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The Holiday Release Mentality
// Submitted @ 10:23 PM on 03.04.2011
In response to Jim Sterling's awesome editorial on the death of middle-class games, he wondered why middling developers decide to release their products during the same crunch weeks as larger-named games. My two cents involve the season that makes the world go round for the entertainment industry: Christmastime.
The Holiday release schedule has always been a standby for many major contenders of the gaming industry, because it's right around then that the industry sees people spending money on games that usually are spending it elsewhere. Gifting games has obviously contributed an enormous amount of revenue for the industry, and I'm sure there's still that mindset of the parents or relatives of a kid browsing through a mall, seeing a video game display, and thinking "Didn't Jimmy get an Xbox machine last year?" before heading in and purchasing Lee Carvello's Putting Challenge.
But that type of situation only existed earlier in gaming's heyday, when Toys R Us was the place where most of us got games from relatives. Back then, the clerks they asked were selling everything in the aisles next to the toys as well, and couldn't really care less what granny bought her son. These days? Clerks are trained by experience to ask a single question, and give one answer based on what is said.
That question is: What console does little Jimmy have? The context-sensitive "help" the clerk now gives is:
Xbox: Halo, Call of Duty
PS3: Final Fantasy, Call of Duty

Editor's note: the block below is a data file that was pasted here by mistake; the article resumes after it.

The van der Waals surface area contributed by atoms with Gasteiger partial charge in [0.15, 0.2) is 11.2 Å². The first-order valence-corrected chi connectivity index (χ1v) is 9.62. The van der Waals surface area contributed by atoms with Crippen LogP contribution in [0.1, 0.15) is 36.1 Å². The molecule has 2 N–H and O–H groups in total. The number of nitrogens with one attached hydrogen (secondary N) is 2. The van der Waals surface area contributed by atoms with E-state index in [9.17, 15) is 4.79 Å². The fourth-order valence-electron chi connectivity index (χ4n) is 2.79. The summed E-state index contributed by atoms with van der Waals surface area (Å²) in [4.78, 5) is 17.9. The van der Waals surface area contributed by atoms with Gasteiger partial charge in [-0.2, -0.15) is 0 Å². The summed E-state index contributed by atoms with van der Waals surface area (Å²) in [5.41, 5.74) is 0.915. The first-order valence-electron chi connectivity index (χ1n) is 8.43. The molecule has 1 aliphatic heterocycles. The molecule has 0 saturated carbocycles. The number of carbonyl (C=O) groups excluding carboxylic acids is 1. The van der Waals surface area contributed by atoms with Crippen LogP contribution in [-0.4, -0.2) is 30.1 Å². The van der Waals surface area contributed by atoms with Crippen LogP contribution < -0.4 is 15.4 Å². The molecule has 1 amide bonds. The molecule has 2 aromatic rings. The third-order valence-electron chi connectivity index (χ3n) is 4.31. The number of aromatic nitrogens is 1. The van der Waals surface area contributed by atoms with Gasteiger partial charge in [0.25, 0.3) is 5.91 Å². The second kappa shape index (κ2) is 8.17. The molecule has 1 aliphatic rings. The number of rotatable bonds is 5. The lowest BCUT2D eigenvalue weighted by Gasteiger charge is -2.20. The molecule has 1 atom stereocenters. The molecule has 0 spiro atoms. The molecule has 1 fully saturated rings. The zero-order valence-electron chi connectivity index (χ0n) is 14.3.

Wii: Mario, Zelda
The "why" question granny immediately asks after this response is easily represented with a dollar sign. Millions of people have already bought and ejaculated over these titles, and it's easier to say that than to say "Darksiders, while not up to the visual standards of the day, works admirably incorporating various gameplay mechanics from a lot of top-tier games that have sold well in the past" or "Yakuza's no Grand Theft Auto, but it explores very real sociopolitical themes that still exist in modern-day Japan, while still featuring an underlying storyline that incorporates valued human traits like loyalty, integrity, and compassion." And anything on the Wii is automatically doomed from the start unless it features Mario, because he's mainstream. Sure, the No More Heroes series expertly combined dark and satirical humor while portraying the main character as a moral-deprived pervert on the surface, but underneath he's simply a result of our "sex and violence sells" mentality, and eventually learns how unsatisfying those mentalities turn out to be.
The only way middle-class games are sold is to actual gamers, who research their purchases and know ahead of time (or have in the back of their minds) to specifically ask if these games are on the shelf.
Cliffy B made reference to how game releases are becoming like the Hollywood summer blockbuster releases, where small-time movies don't do as well as the larger films, but what he failed to mention was that many indie and middling movies tend to have the sense not to compete with the big names in their opening weekends. Game publishers have somehow neglected to learn this, releasing their tiny indie games the same week, month, or HOLIDAY SEASON as the bigger names of Zelda, Halo, and Call of Duty.
They neglect to remember that gamers are living on budgets, and when large titles come out, they'll spend their money where they have the highest chance of a return on their investment. They don't realize that gamers don't wait for christmas to buy their next game, they buy their next game WHEN THEY BEAT THE ONE THEY HAVE. It could be the driest of dry seasons, but when I finish Yakuza 4 to my satisfaction, I'm heading to my local game store and seeing what they have, and the more times there's nothing new in the mid-range to excite me, I'm going to take that one step closer to buying Call of Duty, and that's the last goddamn game series I want to buy from.